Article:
The Intel Xeon Scalable T series parts. It has taken us several months to do this comparison because we just recently received a few sets in the lab. Since we have more than half of 2017’s server CPU lineup, we wanted to validate an assumption, that the Intel Xeon Scalable “T” series CPUs are essentially the same speed as their standard counterparts. We recently had a few vocal readers suggest that our assumption that the performance of the chips would be similar is false. Today we are going to present data showing otherwise.
What Does the T in an Intel Xeon Scalable CPU Denote
As a bit of background, here is the naming convention key for the Intel Xeon Scalable CPU family:
In essence, the Intel Xeon Scalable T series is a set of CPUs that are designed to operate at elevated thermal thresholds. They also have a longer support cycle for embedded applications. A good example of where one may use something like a T CPU is in a rugged server that will be deployed in a harsh environment.
Here is the initial T series CPU list that we received:
You will notice that the vast majority of the CPUs have standard non-T counterparts. For example, the Intel Xeon Silver 4116 and the 4116T. One exception that we recently got into the lab is the Intel Xeon Gold 5119T which does not have a publicly available non-T counterpart (e.g. a Gold 5119.)
One may assume that with the ability to run at higher thermal envelopes, it may mean more headroom for turbo boost and therefore higher clocks. We have received this question many times at STH since the Intel Xeon Scalable family launch, and we are ready to share some data.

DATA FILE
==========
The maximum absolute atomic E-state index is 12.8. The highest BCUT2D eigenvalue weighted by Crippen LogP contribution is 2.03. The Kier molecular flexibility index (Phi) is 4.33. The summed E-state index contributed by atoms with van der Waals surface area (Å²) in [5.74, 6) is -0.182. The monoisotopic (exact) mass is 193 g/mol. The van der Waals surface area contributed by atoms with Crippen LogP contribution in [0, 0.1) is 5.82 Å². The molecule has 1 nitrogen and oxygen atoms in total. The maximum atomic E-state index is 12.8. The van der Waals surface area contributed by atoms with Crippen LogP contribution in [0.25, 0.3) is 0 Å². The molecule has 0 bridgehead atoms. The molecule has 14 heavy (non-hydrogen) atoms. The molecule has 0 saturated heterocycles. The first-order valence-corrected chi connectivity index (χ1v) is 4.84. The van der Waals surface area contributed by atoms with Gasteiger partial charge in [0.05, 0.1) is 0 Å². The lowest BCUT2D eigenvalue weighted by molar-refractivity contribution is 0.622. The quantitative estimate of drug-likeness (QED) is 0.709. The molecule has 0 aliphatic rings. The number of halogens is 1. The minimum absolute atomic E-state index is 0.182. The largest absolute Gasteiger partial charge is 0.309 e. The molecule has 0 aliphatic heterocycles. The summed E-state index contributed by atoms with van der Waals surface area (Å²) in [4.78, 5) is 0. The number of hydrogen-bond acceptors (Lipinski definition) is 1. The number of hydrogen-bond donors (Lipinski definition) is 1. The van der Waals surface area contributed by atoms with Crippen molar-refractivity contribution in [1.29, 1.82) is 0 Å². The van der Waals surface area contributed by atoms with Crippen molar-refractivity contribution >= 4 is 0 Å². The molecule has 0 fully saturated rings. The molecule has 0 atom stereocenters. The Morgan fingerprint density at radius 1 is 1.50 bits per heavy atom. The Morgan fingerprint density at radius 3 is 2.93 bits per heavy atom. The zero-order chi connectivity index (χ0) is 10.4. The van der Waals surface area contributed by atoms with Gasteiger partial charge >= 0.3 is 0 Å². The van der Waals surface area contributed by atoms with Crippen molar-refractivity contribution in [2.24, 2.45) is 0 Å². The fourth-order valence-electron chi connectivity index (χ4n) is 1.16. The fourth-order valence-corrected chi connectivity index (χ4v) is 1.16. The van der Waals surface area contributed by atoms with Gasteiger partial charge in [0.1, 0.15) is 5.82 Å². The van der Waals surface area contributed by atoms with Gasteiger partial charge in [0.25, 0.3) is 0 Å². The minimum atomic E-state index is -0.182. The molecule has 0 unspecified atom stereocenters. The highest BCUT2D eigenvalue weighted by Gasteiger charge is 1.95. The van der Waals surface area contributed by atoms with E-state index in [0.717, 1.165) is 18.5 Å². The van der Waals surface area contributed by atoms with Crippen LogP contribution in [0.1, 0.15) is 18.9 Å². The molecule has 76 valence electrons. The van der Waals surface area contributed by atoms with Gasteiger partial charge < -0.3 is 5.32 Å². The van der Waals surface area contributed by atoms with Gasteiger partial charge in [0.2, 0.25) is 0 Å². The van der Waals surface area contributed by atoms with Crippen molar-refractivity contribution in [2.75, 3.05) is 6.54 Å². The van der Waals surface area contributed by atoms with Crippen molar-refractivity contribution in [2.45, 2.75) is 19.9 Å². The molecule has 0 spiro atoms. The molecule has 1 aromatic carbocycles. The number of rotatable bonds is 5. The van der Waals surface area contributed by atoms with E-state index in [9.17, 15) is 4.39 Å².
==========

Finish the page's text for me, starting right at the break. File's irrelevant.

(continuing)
Intel Xeon Silver 4116 v. Intel Xeon Silver 4116T Performance Sample
To demonstrate the deltas, we took two pairs of chips that we had on hand, the Intel Xeon Silver 4116 and Xeon Silver 4116T. Each has 12 cores, 24 threads and the same 85W TDP. The Intel Xeon Silver 4116T list price is about 10% more and the Tcase is 91C on the T part and only 76C on the standard part.
Our benchmark runs take several days to complete and result in well over 10,000 performance data points. As we looked through the results, the answer was clear, the CPUs performed similarly. We have the test configurations below.
For this exercise, we are using our legacy Linux-Bench scripts which help us see cross-platform “least common denominator” results we have been using for years as well as several results from our updated Linux-Bench2 scripts. We are going to update the test results post Meltdown and Spectre patching so take these as relative performance numbers.